16:00:32 <phw> #startmeeting anti-censorship meeting
16:00:32 <MeetBot> Meeting started Thu Aug 27 16:00:32 2020 UTC.  The chair is phw. Information about MeetBot at http://wiki.debian.org/MeetBot.
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16:00:38 <arma2> also i am here too :) (reading the obfs4 analysis pdf in parallel)
16:00:40 <phw> hi all, here's our meeting pad: https://pad.riseup.net/p/tor-anti-censorship-keep
16:00:41 <cohosh> hi!
16:00:48 <HashikD> Hii
16:00:53 <hanneloresx> hi!
16:02:04 <phw> one announcement for today: snowflake cost us $0.01 in july. does anyone want to elaborate on that?
16:02:22 <agix> hi
16:03:12 <phw> crickets means no
16:03:42 <cohosh> is dcf1 here?
16:03:46 <dcf1> I'm here
16:04:25 <phw> our next discussion item says that tor browser's next stable deadline is scheduled for early september
16:04:41 <cohosh> yep, i talked to sysrqb about this just now in #tor-dev
16:05:01 <cohosh> we have about the same number of users as the last time we had this discussion
16:05:23 <cohosh> so i think we're going to push the stable release back to winter/spring for a few reasons
16:05:46 <cohosh> 1) to get more users and alpha testers which we have a plan to make a call for at the next alpha release
16:06:00 <cohosh> 2) this pesky nat problem still hasn't been fixed
16:06:18 <cohosh> 3) there's more performance improvements we can make
16:06:30 <cohosh> how does this sound?
16:07:13 <phw> i think it sounds good. these sound like good reasons
16:07:32 <dcf1> yeah
16:07:52 <phw> should we make the next stable release a hard deadline? and move snowflake into stable even if we aren't 100% satisfied with our fixes of the above issues?
16:08:25 <phw> we don't have to decide now. we should just keep in mind that the perfect can sometimes be the enemy of the good
16:09:46 <phw> next is babatunde's research, which is antonela's item i believe. i still owe you a review of that :/
16:09:58 <antonela> yes, sorry for adding another thing in your plate folks
16:10:08 <antonela> if someone can give a quick reading on that this week, will be really appreciated!
16:10:25 <phw> i will do it later today
16:10:30 <antonela> we are closing this next week, as the program ends so any input is good for us :)
16:10:31 <cohosh> yup, i have that on my todo list by the end of this week :)
16:10:33 <antonela> thank you so much
16:10:42 <antonela> and sorry for the short notice
16:11:21 <phw> antonela: i'm the one who should make excuses for being late, not you :P
16:11:24 <cohosh> thanks to tunde for doing this work
16:11:35 <antonela> i mean, was a year work! but things got crazy at the end
16:12:22 <phw> oh, and we now have a report in our snowflake bug report pad: https://pad.riseup.net/p/tor-anti-censorship-bugs-keep
16:12:40 <phw> "snowflake bridge stops at 10% bootstrape on alpha version(68.11.0) of android"
16:12:42 <dcf1> I'm not sure what to do about this
16:13:00 <cohosh> yeah it seems like they probably ahve a restrictive NAT
16:13:00 <dcf1> My thinking was that we transcribe these reports into tickets, but in this case I don't know that it would help
16:13:14 <dcf1> I agree, cohosh
16:13:25 <cohosh> since this is a known issue, do we comment on the pad?
16:13:32 <dcf1> We can maybe leave a note in the pad and see if they check it again, but
16:13:42 <dcf1> otherwise we don't have a way to ask questions back
16:13:43 <cohosh> or we could open a ticket for it to communicate that we got the message
16:14:40 <dcf1> "sometimes it does connect tho" yeah I think this is nothing we don't know about yet
16:15:01 <dcf1> cohosh: you mean open a ticket, mark it as duplicate right away?
16:15:16 <dcf1> that would make sense
16:15:48 <cohosh> yeah i think the question here is more how to do we show we're accountable for issues people bring to us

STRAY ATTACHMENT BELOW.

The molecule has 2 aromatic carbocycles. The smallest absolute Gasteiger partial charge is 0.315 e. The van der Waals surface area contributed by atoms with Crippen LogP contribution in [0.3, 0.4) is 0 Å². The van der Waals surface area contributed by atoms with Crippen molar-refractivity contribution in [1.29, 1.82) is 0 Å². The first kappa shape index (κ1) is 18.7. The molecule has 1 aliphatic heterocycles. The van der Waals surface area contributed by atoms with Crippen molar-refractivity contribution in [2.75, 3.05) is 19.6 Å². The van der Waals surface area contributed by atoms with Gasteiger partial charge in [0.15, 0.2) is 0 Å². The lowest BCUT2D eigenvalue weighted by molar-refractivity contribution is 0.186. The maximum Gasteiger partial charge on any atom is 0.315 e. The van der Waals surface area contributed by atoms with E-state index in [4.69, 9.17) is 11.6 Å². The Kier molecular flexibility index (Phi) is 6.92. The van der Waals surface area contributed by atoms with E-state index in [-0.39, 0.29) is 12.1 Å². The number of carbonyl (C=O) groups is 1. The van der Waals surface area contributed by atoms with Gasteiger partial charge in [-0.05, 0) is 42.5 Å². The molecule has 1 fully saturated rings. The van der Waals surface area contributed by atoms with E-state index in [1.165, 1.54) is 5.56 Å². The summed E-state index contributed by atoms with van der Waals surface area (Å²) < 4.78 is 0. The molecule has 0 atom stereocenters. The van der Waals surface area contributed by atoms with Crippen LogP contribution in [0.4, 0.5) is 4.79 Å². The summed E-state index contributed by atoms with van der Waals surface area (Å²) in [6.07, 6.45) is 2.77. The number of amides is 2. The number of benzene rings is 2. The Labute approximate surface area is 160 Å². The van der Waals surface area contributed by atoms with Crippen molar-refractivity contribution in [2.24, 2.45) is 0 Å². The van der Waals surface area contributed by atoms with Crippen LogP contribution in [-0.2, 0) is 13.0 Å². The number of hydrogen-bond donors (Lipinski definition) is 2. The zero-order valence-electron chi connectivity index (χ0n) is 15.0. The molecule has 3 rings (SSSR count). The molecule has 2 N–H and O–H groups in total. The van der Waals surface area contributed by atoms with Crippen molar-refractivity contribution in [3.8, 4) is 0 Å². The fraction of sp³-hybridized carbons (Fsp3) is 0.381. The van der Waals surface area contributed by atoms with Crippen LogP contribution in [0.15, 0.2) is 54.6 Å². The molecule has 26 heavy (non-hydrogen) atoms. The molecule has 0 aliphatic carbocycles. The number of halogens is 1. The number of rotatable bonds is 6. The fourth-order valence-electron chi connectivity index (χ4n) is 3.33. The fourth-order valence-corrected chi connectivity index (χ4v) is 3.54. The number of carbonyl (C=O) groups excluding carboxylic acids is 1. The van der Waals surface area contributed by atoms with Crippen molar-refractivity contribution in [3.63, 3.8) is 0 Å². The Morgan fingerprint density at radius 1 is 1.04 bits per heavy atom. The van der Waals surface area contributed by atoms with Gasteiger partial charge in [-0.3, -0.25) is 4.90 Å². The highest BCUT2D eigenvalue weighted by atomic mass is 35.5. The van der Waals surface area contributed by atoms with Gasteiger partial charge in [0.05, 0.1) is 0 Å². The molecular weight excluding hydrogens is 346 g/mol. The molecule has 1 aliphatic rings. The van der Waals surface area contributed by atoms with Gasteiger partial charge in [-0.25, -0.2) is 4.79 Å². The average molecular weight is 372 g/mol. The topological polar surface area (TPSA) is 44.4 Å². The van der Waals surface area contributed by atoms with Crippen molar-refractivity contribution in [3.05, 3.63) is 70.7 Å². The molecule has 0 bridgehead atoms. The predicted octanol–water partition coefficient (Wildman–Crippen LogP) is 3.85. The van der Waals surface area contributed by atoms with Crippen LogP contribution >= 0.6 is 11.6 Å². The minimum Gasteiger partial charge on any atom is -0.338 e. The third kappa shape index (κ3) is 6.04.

16:16:29 <cohosh> i'm not sure how these users are engaging with the pad and issue trackers >.<
16:16:55 <phw> either way, we should probably leave a note in the pad. if i was the user, i would check it again if i expected action.
16:17:17 <dcf1> Okay what I will do is transcribe the report into a new ticket, close it with reference to the NAT ticket, and leave a reference to the issue number in the pad
16:17:24 <cohosh> great
16:20:01 <phw> and finally, a semi-announcement: the next privchat iteration will take place tomorrow and cohosh will be part of it!
16:20:04 <phw> https://www.torproject.org/privchat/
16:20:14 <antonela> |o/
16:20:21 <phw> \o|
16:21:08 <cohosh> :)
16:21:12 <hanneloresx> i'll be watching!
16:21:16 <agix> same here :)
16:21:32 <phw> let's move on to the 'needs help with section'
16:21:54 <phw> cohosh still needs snowflake#21314, which is now on my plate. i'm sorry that i haven't managed to review it yet. i'll get to it today
16:22:03 <cohosh> yeah, it's been 2 weeks
16:22:17 <cohosh> this is a bit longer than i'd like to have to wait for snowflake reviews in general
16:22:25 <cohosh> i'm not sure how we want to handle this
16:22:29 <dcf1> sorry, this case is my fault
16:24:19 <cohosh> my plan is be more aggressive in the future
16:24:25 <phw> is it reasonable to expect a review within, say, two or three days? and if it doesn't happen by then, switch reviewers? or ping the original reviewer?
16:24:40 <cohosh> sounds reasonable to me
16:24:54 <cohosh> dcf1: i know you have other things going on other than tor, so i don't want to overstep here
16:25:14 <dcf1> it was a mistake for me to claim reviewing for this one
16:25:37 <cohosh> i can wait some number of days (depending on how blocking the ticket is) and then ask phw
16:25:40 <dcf1> 2-3 days is reasonable, the assigned reviewer should give it up after that
16:25:46 <cohosh> alright cool
16:27:12 <phw> i'm not sure how to formalise the process further so that the code author doesn't have to ping reviewers regularly :/
16:28:00 <cohosh> eh it's not bad to ping people
16:28:49 <cohosh> i mostly wanted to know where dcf was at since i don't want to lean to heavily on non tpo ppl who have other things going on to do code review
16:29:01 <phw> that's fair
16:29:05 <cohosh> i like what we've come up with
16:29:19 <phw> anything else before we move on to the reading group?
16:29:24 <cohosh> oh yeah
16:29:29 <cohosh> just a note
16:29:45 <cohosh> i'm probably going to be away for most of september recovering from carpal tunnel
16:30:02 <cohosh> i'll check email and signal occasionally but i'm really trying to cut down on typing so i can heal
16:30:10 <phw> all the best with that :(
16:30:36 <agix> get well soon cohosh
16:30:41 <cohosh> thanks!
16:31:34 <phw> let's move on to our reading group
16:31:56 <phw> today's paper is turbo tunnel: https://www.bamsoftware.com/papers/turbotunnel/turbotunnel.pdf
16:32:07 <phw> and we are lucky enough to have the author, dcf1, with us today
16:32:54 <phw> i didn't prepare a summary of the paper, so i suggest we jump straight into the discussion
16:35:03 <phw> let me start with a question: you experimented with several compositions and i wonder where you felt that the session layer and the obfuscation layer should communicate about more than just the tunnel network traffic?
16:35:52 <dcf1> I don't understand? Do you mean some metadata about the contents being transmitted?